Dr. Tom Wigley, Climate Scientist, University of East Anglia and the National Center for Atmospheric Research

What does this mean for citizens? China, India, Brazil et al are focused on economic growth, and hence on expanding their energy supplies as rapidly as they can. That means cheap energy. “Cheaper than Coal” is the only energy policy path that doesn’t lead to massive emissions increases.

Nuclear is the only option that can deliver Cheaper than Coal at scale. And nuclear can compete sooner and more successfully if the technology leaders such as UK, America, France and Sweden help China et al to deploy mass manufactured nuclear power. But sadly, the anti-nuclear campaigns of the Baptists have been so successful that there is no hope of holding the line at 2°C. Almost all of the nuclear plants that could have been built have been replaced with coal [*]. 

Some of the more informed discussion of the scientists’ open letter has been at Andrew Revkin’s Dot Earth.

[*] Today in a few specific markets, such as America, many methane (gas) plants are being deployed. Burning methane initially produces 50% of the CO2 per MW that coal generates, but any methane that leaks is 20 times as bad for warming. And those plants won’t be destroyed until they have lived out their lives – which means 40+ years that could have been zero-carbon power.

A Primer on How to Avoid Magical Solutions in Climate Policy

Roger Pielke Jr. summarizes the most critical points from his work on climate and energy policies that work. Hint, Kyoto is not one of these policies. Any proposed policy should be analyzed in the context of the Kaya Identity. Which of the four factors does the policy act on?

Carbon emissions = C = P x (GDP / P) x (TE / GDP) x (C / TE) [where TE is total energy]

In the following excerpt Dr. Pielke examines why effective decarbonization must be grounded on accelerating energy innovation (C / TE)): 

By now there is really no excuse for any professional involved in climate policy not to understand the implications of the Kaya Identity. The risks of not understanding the Kaya Identity is that one can get caught out proposing magic as the main mechanism of reducing carbon dioxide emissions.

Developed by Yoichi Kaya, a Japanese scientist, in the 1980s as means of generating emissions projections for use in climate models, the identity is also an extremely powerful tool of policy analysis, because it encompasses all of the tools in the policy toolbox that might be used to reduce emissions. The identity is comprised of four parts:

  • Population
  • Per capita wealth
  • Energy intensity of the economy (energy consumption/GDP)
  • Carbon intensity of energy (carbon dioxide emissions/energy consumption)

If we wish to reduce emissions of carbon dioxide with the goal of stabilizing its concentrations in the atmosphere, then we only have four levers, represented by each of the factors in the Kaya Identity.

In The Climate Fix, I simplify even further by combining population and per capita wealth, the result of which is simply GDP, and by combining energy intensity and carbon intensity, the product of which is carbon intensity of GDP.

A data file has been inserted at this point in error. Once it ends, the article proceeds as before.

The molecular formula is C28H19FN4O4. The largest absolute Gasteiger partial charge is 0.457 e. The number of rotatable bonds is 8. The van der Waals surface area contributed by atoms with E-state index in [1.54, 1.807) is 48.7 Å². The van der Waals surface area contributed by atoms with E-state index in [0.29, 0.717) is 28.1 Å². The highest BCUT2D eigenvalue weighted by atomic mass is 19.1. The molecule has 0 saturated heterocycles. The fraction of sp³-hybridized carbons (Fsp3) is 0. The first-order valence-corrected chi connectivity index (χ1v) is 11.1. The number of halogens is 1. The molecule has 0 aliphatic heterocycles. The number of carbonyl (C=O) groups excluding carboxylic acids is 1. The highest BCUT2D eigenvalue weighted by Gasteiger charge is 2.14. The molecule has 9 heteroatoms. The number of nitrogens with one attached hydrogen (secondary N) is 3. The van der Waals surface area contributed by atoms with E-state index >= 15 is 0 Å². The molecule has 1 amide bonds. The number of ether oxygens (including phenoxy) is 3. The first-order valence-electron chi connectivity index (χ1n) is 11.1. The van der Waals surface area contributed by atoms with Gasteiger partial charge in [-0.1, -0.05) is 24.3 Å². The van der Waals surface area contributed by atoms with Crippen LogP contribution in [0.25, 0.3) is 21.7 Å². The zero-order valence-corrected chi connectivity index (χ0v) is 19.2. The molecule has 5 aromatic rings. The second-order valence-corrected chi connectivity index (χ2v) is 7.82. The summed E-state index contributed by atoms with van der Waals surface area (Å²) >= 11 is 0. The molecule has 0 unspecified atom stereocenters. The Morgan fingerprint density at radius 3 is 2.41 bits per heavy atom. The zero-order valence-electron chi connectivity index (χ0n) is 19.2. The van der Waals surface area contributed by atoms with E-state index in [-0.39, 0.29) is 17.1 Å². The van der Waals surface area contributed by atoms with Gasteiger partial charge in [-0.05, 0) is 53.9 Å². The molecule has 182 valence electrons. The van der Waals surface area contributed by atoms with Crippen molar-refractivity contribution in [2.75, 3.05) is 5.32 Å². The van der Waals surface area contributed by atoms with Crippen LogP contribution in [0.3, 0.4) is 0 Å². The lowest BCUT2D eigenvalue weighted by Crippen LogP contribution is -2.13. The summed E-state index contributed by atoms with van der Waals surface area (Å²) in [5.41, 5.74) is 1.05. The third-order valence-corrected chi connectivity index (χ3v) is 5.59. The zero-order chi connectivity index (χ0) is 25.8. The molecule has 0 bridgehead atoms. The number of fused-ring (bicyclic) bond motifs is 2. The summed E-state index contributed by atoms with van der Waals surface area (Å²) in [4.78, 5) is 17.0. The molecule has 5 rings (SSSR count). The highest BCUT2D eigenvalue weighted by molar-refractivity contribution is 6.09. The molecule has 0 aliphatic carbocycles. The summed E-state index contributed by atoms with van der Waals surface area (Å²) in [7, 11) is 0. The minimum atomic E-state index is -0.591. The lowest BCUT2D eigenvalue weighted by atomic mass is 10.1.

That means that there are only two ways to reduce emissions to a level consistent with stabilization of concentrations at a low level (pick your favorite number, 350, 450, 550 ppm — the policy implications are identical). One is to reduce GDP. The second is to reduce the carbon intensity of GDP — to decarbonize. While there are a few brave/foolish souls who advocate a willful imposition of poverty as the remedy to accumulating carbon dioxide, that platform has not gathered much political steam. (See discussion of the Iron Law in TCF).

Instead, the only option left is innovation in how we produce and consume energy. That is it — innovation is the only game in town. Consequently, the correct metric of progress in innovation is a decrease in the ratio of carbon to GDP. For those who wish to stabilize carbon dioxide emissions, the proper policy debate is thus how do we stimulate energy innovation?

Read the rest of Roger’s essay, then buy The Climate Fix.

A Common Fallacy in the Energy and Climate Debate

Schalk Cloete is a South African research scientist, currently working in Norway on fluidized bed reactor research. Schalk has recently published a string of excellent energy policy essays, including the captioned piece explaining why it is the developing world that matters. If one only follows the usual media you would have been taught that saving the planet from climate change depends on America passing “cap and trade”, or German citizens paying extraordinarily high energy prices to subsidize wind and solar.

The reality is the developed world must help the developing world to rapidly decarbonize at levelized costs comparable to building more coal plants. The following charts summarize where future CO2 emissions are going to come from – both are courtesy of ExxonMobil’s recent “Outlook for Energy“: 

Click to enlarge

Click to enlarge

In the real world China, India, Brazil and the other developing regions are going to be focused on growth, on expanding their energy supplies as rapidly as they can. That means cheap energy. As the Google Foundation phrased it “Cheaper than Coal” is the only way forward that doesn’t lead to massive emissions increases. In brief the Greenpeacers trying to shut down American nuclear plants should be helping the Chinese climb the nuclear deployment learning curve safely and rapidly.